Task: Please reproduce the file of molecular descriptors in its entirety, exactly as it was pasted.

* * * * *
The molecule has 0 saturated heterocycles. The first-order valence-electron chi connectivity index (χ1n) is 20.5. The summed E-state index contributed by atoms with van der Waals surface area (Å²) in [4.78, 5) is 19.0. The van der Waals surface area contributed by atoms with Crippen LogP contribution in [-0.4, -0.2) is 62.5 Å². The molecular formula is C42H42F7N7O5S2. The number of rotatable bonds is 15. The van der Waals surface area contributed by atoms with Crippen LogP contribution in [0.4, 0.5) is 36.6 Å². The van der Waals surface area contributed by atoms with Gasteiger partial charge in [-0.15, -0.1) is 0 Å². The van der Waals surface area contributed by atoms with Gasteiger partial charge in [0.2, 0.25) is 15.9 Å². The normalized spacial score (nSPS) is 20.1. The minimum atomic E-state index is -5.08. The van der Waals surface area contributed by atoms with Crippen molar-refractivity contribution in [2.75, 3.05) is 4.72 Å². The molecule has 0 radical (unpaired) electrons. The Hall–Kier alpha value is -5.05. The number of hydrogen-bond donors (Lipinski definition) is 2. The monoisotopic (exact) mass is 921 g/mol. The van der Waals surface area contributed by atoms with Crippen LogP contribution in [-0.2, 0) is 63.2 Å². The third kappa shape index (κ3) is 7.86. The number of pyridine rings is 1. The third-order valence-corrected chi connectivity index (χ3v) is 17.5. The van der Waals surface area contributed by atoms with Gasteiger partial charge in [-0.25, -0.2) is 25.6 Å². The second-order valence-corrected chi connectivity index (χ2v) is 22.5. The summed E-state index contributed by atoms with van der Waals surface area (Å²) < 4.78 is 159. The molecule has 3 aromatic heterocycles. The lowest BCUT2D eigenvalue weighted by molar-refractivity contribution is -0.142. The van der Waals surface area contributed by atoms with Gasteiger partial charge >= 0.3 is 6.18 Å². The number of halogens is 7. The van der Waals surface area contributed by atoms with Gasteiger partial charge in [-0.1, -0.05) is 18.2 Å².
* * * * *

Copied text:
The molecule has 0 saturated heterocycles. The first-order valence-electron chi connectivity index (χ1n) is 20.5. The summed E-state index contributed by atoms with van der Waals surface area (Å²) in [4.78, 5) is 19.0. The van der Waals surface area contributed by atoms with Crippen LogP contribution in [-0.4, -0.2) is 62.5 Å². The molecular formula is C42H42F7N7O5S2. The number of rotatable bonds is 15. The van der Waals surface area contributed by atoms with Crippen LogP contribution in [0.4, 0.5) is 36.6 Å². The van der Waals surface area contributed by atoms with Gasteiger partial charge in [-0.15, -0.1) is 0 Å². The van der Waals surface area contributed by atoms with Gasteiger partial charge in [0.2, 0.25) is 15.9 Å². The normalized spacial score (nSPS) is 20.1. The minimum atomic E-state index is -5.08. The van der Waals surface area contributed by atoms with Crippen molar-refractivity contribution in [2.75, 3.05) is 4.72 Å². The molecule has 0 radical (unpaired) electrons. The Hall–Kier alpha value is -5.05. The number of hydrogen-bond donors (Lipinski definition) is 2. The monoisotopic (exact) mass is 921 g/mol. The van der Waals surface area contributed by atoms with Crippen LogP contribution in [-0.2, 0) is 63.2 Å². The third kappa shape index (κ3) is 7.86. The number of pyridine rings is 1. The third-order valence-corrected chi connectivity index (χ3v) is 17.5. The van der Waals surface area contributed by atoms with Gasteiger partial charge in [-0.25, -0.2) is 25.6 Å². The second-order valence-corrected chi connectivity index (χ2v) is 22.5. The summed E-state index contributed by atoms with van der Waals surface area (Å²) < 4.78 is 159. The molecule has 3 aromatic heterocycles. The lowest BCUT2D eigenvalue weighted by molar-refractivity contribution is -0.142. The van der Waals surface area contributed by atoms with Gasteiger partial charge >= 0.3 is 6.18 Å². The number of halogens is 7. The van der Waals surface area contributed by atoms with Gasteiger partial charge in [-0.1, -0.05) is 18.2 Å².